Will Lebanon’s Eurobond default spur much-needed reform?

Lebanon is one of the most indebted countries in the world.
Sunday 15/03/2020
Lebanese President Michel Aoun (C) leads a cabinet meeting at Baabda Palace near Beirut, March 12. (DPA)
No immediate solution. Lebanese President Michel Aoun (C) leads a cabinet meeting at Baabda Palace near Beirut, March 12. (DPA)

TUNIS - Lebanon has defaulted on its international debts for the first time. Through civil war and social and political turmoil, Lebanon had always met its economic obligations.

However, convulsed by a long-foreshadowed currency crisis and battered by the spread of coronavirus, Lebanese Prime Minister Hassan Diab said in a televised address March 7 that he was placing the needs of Lebanon’s citizens ahead of its fiscal responsibilities.

Announcing the country would not be paying the $1.2 billion Eurobond due March 9 he said: “How can we pay the creditors while there are people in the streets without the money to buy a loaf of bread?”

Few were surprised by Diab’s decision. Lebanon’s economy has been in decline for several years. Reports by the Financial Times in 2011 suggested Lebanon’s reliance on domestic consumption and hard currency remittances from the diaspora placed its economy at risk.

Over the following years, corruption and mismanagement along with Lebanon’s confessional system of government produced an economic crisis with no immediate solution.

Lebanon is one of the most indebted countries in the world, owing more than $90 billion, approximately 170% of GDP.

Official estimates in January stated that inflation was running at a year-on-year rate of 10%. However, a leading consumer association told Bloomberg News that prices have risen 45% since October, affecting purchasing power at an “unprecedented rate” as companies slash both jobs and pay.

“Since around August of 2019 and the dollar shortage at the banks, we’ve seen price hikes, a decline in consumer confidence and difficulties in importing and pricing basic goods such as wheat and fuel,” said Kareem Chehayeb an investigative journalist at the Public Source, an independent Lebanese media organisation.

Banks that remained open throughout Lebanon’s 15-year civil war are now closing early, cutting credit card limits and dramatically curtailing the public’s access to the country’s diminishing dollar supply.

“As the conditions worsened, we saw mass layoffs and salary cuts,” Chehayeb said. “Couple that with an inflated black market exchange rate dominating the markets and people’s lives have clearly worsened significantly.”

Mona Yacoubian, a senior adviser at the United States Institute of Peace, said: “Estimates already indicate that as much as 50% of the population live below the poverty line. Many people have faced layoffs and inflation is rising as the Lebanese pound continues to lose value. Many people are taking a de facto ‘haircut’ as their dollar-denominated accounts are translated into lira at a devalued rate.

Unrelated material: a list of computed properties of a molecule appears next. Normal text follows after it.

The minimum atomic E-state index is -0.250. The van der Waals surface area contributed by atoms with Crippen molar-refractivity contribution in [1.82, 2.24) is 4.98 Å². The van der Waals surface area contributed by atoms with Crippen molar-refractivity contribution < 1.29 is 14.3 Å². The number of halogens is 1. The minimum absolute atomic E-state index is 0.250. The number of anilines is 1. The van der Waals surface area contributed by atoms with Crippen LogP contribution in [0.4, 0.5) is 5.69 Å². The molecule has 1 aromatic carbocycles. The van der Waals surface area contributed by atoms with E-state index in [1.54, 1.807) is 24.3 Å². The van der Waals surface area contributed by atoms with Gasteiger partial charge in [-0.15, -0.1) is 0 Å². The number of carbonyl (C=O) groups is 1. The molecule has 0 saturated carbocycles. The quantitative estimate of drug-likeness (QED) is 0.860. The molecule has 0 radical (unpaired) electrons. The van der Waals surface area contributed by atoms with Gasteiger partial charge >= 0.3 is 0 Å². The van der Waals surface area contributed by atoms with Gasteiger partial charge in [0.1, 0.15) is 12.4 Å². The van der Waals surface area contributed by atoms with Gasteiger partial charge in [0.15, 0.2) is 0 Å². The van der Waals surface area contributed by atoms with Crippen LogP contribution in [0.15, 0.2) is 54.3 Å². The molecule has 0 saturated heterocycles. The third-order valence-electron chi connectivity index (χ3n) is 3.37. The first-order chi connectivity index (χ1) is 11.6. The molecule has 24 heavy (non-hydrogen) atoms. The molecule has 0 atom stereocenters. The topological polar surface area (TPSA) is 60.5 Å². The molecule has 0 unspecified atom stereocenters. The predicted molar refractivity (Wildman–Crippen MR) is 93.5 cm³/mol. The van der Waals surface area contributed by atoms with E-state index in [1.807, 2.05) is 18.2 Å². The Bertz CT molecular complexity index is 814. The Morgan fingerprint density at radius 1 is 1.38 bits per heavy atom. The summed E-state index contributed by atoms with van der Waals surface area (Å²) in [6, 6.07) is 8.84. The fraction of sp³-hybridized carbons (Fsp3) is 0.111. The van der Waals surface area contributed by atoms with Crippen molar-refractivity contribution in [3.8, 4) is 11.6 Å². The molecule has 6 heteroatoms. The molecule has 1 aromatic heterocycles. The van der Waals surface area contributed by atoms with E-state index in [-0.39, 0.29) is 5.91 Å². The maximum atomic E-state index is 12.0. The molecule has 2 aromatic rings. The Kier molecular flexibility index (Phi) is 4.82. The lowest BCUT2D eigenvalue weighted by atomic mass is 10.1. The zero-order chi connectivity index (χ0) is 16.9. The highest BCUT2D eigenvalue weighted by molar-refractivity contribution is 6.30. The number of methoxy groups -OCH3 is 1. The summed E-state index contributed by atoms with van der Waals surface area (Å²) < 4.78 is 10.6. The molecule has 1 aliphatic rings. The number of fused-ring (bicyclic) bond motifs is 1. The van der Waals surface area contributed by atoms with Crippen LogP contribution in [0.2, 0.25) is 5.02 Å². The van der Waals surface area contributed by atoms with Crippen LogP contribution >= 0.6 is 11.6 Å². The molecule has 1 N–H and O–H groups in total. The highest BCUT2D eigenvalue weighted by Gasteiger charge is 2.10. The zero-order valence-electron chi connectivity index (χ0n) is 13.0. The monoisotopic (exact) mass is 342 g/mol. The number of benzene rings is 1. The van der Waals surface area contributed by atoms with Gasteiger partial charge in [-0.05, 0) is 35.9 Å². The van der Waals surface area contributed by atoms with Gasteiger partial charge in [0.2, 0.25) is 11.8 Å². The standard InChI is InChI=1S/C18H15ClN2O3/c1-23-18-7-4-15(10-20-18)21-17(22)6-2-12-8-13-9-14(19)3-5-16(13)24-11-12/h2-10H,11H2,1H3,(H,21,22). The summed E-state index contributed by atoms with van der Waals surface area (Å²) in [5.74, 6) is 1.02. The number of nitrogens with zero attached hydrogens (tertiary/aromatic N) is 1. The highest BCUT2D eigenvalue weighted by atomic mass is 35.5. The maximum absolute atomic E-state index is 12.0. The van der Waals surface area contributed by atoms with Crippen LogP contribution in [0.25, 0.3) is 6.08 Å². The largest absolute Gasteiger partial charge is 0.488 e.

“Unfortunately, more pain lies ahead in the short to medium term as austerity measures eventually are put in place following the default.”

“The medium- and long-term implications of the Eurobond default will very much depend on what measures and reforms Lebanon undertakes following the default. Obviously, a default is never good and Lebanon will necessarily pay a price in the markets for having failed to repay its debt,” she added.

Yacoubian said there remained the possibility that the default may spur much-needed reform, which, while including austerity, should “include a shift towards greater transparency and accountability and measures to combat widespread corruption, then the long-term prognosis for Lebanon is far better as the economy will be on a far more solid footing.”

Under typical circumstances, a country experiencing similar conditions would look to the International Monetary Fund (IMF) for support. An IMF delegation made a technical visit to Lebanon in February that it described as “very informative and productive.”

However, in the absence of a credible economic plan, the IMF is unlikely to offer Lebanon the level of support required to see it either through its present difficulties or to fund the fiscal stabilisation fund — estimated by former Economy Minister Nasser Saidi to be around $20 billion — to underpin any reform programme.

Lebanon’s unique political circumstances may impede any IMF bailout. The Iran-backed Hezbollah, which wields strong influence in the country’s government, is unlikely to welcome what it would see as a surrender of sovereignty over any IMF bailout.

An analysis by the global risk consultancy HIS Markit after Lebanon’s default noted that Hezbollah “has repeatedly expressed its opposition to an International Monetary Fund bailout and the measures it would require.” These are said to include cutting bread subsidies, taxing fuel and raising the value added tax.

It is possible that the government may undertake reforms without IMF support, looking to cut spending and commence a longer-term plan of tax hikes without an internationally funded stabilisation programme.

Credit ratings agency Fitch has suggested that Beirut might raid deposits and savings held by the country’s banks, a possibility the government has yet to rule out.